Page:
The Fall by Claire McGowan

It looks like a crime novel, and yes, it is a crime novel. But it’s not so much the sory of a crime or the story of an investigation as the story of the effects of one crime on two very different women.

Charlotte has a wonderful life. She has a high-flying career in PR, she is engaged to Dan, a wealthy banker, they live in a luxury London apartment, and she is making elaborate plans for a dream wedding.

Keisha has a less wonderful life. Chris, her boyfriend has started to drink heavily and if often abusive, and her daughter was taken into care after a violent altercation, and she wishes she could leave but she has nowhere to go.

They sound a little stereotyped, and they are a little, but they are also believable, fallible, interesting human beings. And an interesting study in contrasts.

Their paths cross in a nightclub. Dan wanted to go somewhere different after a very difficult day and Chris had business there.

At the end of the evening a man was dead, and Dan was arrested and charged with murder.

Charlotte is devastated. She can’t believe it, but the evidence is there. Her wedding plans are ruined, her friends abandon her, and her employer seizes an opportunity to let her go.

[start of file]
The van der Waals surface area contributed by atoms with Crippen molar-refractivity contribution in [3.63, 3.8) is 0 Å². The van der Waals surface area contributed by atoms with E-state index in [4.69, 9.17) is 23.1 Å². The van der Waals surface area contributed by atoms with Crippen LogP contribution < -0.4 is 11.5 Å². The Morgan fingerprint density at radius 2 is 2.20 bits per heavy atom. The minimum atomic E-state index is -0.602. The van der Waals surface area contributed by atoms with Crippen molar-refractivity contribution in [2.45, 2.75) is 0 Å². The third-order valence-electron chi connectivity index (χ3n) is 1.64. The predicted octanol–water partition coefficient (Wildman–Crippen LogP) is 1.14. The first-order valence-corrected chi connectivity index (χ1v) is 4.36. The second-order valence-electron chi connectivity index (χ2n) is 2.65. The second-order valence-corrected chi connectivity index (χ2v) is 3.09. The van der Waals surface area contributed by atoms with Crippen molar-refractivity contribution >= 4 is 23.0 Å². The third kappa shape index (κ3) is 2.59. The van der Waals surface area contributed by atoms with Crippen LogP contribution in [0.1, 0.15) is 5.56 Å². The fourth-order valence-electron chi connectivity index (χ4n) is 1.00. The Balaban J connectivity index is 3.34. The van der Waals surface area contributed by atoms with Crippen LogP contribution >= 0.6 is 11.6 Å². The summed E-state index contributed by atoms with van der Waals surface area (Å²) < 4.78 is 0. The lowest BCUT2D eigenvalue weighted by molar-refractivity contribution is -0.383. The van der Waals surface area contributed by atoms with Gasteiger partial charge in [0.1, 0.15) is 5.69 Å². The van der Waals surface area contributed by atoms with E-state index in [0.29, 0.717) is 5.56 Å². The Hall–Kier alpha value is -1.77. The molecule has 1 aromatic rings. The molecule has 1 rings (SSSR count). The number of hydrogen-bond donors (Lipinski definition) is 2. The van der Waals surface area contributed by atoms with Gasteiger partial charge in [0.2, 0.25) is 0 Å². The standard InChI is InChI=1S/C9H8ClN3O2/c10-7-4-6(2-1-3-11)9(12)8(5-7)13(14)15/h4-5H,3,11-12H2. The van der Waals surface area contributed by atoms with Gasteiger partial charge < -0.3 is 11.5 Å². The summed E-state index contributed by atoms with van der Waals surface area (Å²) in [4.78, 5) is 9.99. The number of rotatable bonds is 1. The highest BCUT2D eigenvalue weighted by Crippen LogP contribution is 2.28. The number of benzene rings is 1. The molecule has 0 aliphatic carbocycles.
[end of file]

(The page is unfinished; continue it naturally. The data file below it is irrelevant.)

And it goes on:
Keisha is worried. Chris disappeared that night and he came back with blood on his clothing. She finally leaves, but she’s scared. She wants to do the right thing but she knows that there would be reprisals and that she could lose her daughter for good.

Two women who could crumble, but they find that they have more strength than they realised and they both pick themselves up and try to carry on. But it’s difficult, and both will face new complications.

But they will meet, and they will support each other: the woman whose boyfriend is accused of murder and the woman who believes her boyfriend is responsible for the murder.

It’s a touch unbelievable, yet it works.

As a human story The Fall works very well. There are a few too many coincidences and contrivances, but I could live with that because Claire McGowan handles her material so well. She has created two distinctive voices, she says a lot about race, class, how people react to difficulties very well, and she kept me believing and turning the pages.

But as a crime story it was not so good, Because it is clear from the start what happened. Because all thoughts of a defence are put on hold until the end of a book and then things start to happen far too quickly. And because it all felt just a little bit contrived, designed to fit around the stories of the two women.

The Fall is a very readable book, but it doesn’t quite work as well as it might have.

But the idea was great, and I’d certainly give anything else that Claire McGown writes the benefit of the doubt.

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